NEW YORK (AP) – What police have labeled the latest act of terror in New York City didn’t involve an international conspiracy, a high-profile target or a bomb – just an unemployed loner wielding a hardware-store hatchet on an unremarkable street.
New York Police Department officials’ characterization of the assault on a group of officers last week in Queens by Zale Thompson raised questions about what qualifies as terrorism in an era 13 years removed from the Sept. 11 attacks.
Though police say there is some evidence suggesting Thompson was influenced by extremist Muslim rhetoric on the Internet about a struggle to the death with the West, he also had contact with a Black activist about fighting racism at home.
The FBI, which normally takes the lead on terror investigations, has offered no similar assessment that Thompson should be viewed as a terrorist.
“We can’t really think of him as being in the same category as the Zazis and Shahzads of the world,” said Karen Greenberg, a national security expert at Fordham University, referring to the men behind failed plots against the New York subways and Times Square.
The case points up the need for law enforcement to come up with new language to define crimes with only loose connections to terrorism, Greenberg said.
“You don’t want to overuse the word ‘terrorism,’” she said. “It would lose its meaning.”
Jitters over terror hung over the investigation of the hatchet attack. It came a day after a gunman’s deadly rampage at Canada’s war memorial and Parliament that is also being characterized as a terrorist act.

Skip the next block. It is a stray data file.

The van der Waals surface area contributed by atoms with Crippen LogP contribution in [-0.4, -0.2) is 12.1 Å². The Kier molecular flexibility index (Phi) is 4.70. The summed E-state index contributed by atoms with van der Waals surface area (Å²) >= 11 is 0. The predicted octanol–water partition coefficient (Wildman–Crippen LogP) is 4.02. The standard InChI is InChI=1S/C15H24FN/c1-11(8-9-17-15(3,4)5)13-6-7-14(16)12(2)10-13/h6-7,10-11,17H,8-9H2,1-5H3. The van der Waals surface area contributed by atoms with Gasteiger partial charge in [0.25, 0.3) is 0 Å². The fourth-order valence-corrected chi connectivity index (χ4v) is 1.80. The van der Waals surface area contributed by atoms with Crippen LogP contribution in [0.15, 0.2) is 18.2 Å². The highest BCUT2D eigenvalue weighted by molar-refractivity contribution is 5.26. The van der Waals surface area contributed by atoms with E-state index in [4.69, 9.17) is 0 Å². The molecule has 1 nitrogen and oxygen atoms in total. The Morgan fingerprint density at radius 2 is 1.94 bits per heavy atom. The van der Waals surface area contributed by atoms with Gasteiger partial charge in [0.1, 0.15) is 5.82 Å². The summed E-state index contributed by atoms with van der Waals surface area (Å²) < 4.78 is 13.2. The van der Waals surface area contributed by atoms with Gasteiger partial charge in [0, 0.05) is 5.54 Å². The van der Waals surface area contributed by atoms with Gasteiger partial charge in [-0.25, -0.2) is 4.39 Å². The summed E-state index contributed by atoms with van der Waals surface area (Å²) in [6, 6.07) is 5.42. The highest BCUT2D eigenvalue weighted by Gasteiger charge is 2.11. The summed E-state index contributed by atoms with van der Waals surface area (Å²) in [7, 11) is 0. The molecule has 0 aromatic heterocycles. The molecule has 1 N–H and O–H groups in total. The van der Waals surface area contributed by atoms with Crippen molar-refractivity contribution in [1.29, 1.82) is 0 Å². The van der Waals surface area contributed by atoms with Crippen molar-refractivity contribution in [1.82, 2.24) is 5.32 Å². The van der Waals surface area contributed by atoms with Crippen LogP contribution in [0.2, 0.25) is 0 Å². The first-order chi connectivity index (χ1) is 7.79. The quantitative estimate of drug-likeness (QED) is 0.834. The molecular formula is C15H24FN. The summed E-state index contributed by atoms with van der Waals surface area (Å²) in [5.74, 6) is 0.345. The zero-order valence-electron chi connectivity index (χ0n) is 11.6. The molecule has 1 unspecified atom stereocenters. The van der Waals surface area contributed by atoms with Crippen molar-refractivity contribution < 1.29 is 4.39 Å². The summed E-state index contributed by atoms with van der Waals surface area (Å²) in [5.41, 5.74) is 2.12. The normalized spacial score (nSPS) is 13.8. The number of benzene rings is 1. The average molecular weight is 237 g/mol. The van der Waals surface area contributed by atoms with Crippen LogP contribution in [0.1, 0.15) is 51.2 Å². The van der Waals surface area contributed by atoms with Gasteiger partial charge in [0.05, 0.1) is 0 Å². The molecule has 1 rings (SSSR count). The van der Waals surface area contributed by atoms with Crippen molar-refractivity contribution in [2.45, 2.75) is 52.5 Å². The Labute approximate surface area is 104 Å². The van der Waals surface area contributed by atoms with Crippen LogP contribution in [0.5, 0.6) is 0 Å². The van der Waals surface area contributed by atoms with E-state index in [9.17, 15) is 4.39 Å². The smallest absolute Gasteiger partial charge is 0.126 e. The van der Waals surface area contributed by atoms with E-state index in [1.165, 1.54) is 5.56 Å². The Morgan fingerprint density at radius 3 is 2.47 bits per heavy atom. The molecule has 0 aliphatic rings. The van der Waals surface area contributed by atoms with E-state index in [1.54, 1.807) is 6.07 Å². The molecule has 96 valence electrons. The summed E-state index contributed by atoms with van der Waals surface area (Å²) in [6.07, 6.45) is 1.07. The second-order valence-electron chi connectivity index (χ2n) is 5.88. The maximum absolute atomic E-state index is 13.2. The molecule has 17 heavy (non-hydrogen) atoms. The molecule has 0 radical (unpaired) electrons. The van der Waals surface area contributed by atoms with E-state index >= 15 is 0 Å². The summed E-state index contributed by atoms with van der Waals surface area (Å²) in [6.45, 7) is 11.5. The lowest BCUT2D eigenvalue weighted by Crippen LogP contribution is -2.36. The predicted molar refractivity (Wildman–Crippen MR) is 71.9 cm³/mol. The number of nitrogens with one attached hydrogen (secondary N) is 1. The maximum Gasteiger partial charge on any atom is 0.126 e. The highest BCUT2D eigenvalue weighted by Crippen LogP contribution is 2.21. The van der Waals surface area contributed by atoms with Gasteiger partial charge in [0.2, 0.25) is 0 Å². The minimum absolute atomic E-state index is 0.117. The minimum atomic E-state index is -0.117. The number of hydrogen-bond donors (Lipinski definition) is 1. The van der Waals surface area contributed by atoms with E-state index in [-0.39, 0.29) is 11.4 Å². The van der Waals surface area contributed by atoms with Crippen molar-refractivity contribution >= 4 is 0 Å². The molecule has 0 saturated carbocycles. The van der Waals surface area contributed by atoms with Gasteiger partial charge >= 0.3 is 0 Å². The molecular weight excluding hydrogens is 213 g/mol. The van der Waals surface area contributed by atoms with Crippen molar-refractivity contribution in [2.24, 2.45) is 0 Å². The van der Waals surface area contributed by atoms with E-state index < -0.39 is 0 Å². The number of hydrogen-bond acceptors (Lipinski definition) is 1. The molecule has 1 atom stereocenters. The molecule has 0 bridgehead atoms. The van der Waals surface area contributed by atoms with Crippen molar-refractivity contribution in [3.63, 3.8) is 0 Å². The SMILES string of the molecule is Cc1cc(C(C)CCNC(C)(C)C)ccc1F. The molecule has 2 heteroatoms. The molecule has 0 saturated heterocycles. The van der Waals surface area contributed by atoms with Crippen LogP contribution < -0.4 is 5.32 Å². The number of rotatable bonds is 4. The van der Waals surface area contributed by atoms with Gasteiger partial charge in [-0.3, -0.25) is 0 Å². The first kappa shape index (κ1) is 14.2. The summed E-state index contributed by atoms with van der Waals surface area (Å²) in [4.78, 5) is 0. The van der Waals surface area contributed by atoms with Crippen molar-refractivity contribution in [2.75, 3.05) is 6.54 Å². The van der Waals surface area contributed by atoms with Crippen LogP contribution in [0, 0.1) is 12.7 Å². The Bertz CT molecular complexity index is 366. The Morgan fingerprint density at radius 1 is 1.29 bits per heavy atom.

The questions about the 32-year-old Thompson began soon after he pulled a hatchet out of a backpack and, in broad daylight and without warning, charged a group of uniformed officers and began hacking away. One officer suffered a serious head wound before other officers shot and killed the assailant.
Initially, police officials said there was no obvious link to terrorism. But on Friday, after examining Thompson’s social media and Internet search activity, they described him as “self-radicalized” Muslim convert and “lone wolf.”
“This was a terrorist attack, certainly,” Police Commissioner William Bratton said when pressed by reporters at a news conference.
The attack differed from previous ones in which the suspects were U.S. citizens of Arab or Muslim descent, received training or funding from Middle East-based terror groups, and chose public transportation, tourist attractions or financial institutions as targets to cause maximum mayhem, said John Miller, the NYPD’s top counterterrorism official.
Extremists are using a mass-marketing recruitment campaign on the Internet, believing that “if just a few buy into that narrative and act out independently, that will be enough,” Miller said.
Investigators found that Thompson had frequented websites propagating the views of the Islamic State and other terror groups. He complained in his own writings about “Zionists and Crusaders” occupying the Islamic world, saying the solution was to “cut the head off the beast,” police said. Family members said he spent long stretches alone in a bedroom in his father’s home and seemed depressed.
But Thompson’s motive remains murky. The Black activist he was in touch with has said Thompson expressed opposition to terrorism and violence against police. In one Facebook posting, the activist accused authorities of “lying and trying to make this into some form of violent conspiracy against law enforcement.”
One witness, former radio reporter Walter Ocner, said terrorism never occurred to him when he took cover amid gunfire and saw Thompson fall to the ground.
But he has since heard news accounts and now believes the case shows that terrorism “can happen anywhere,” he said. “I’m definitely a bit on edge.”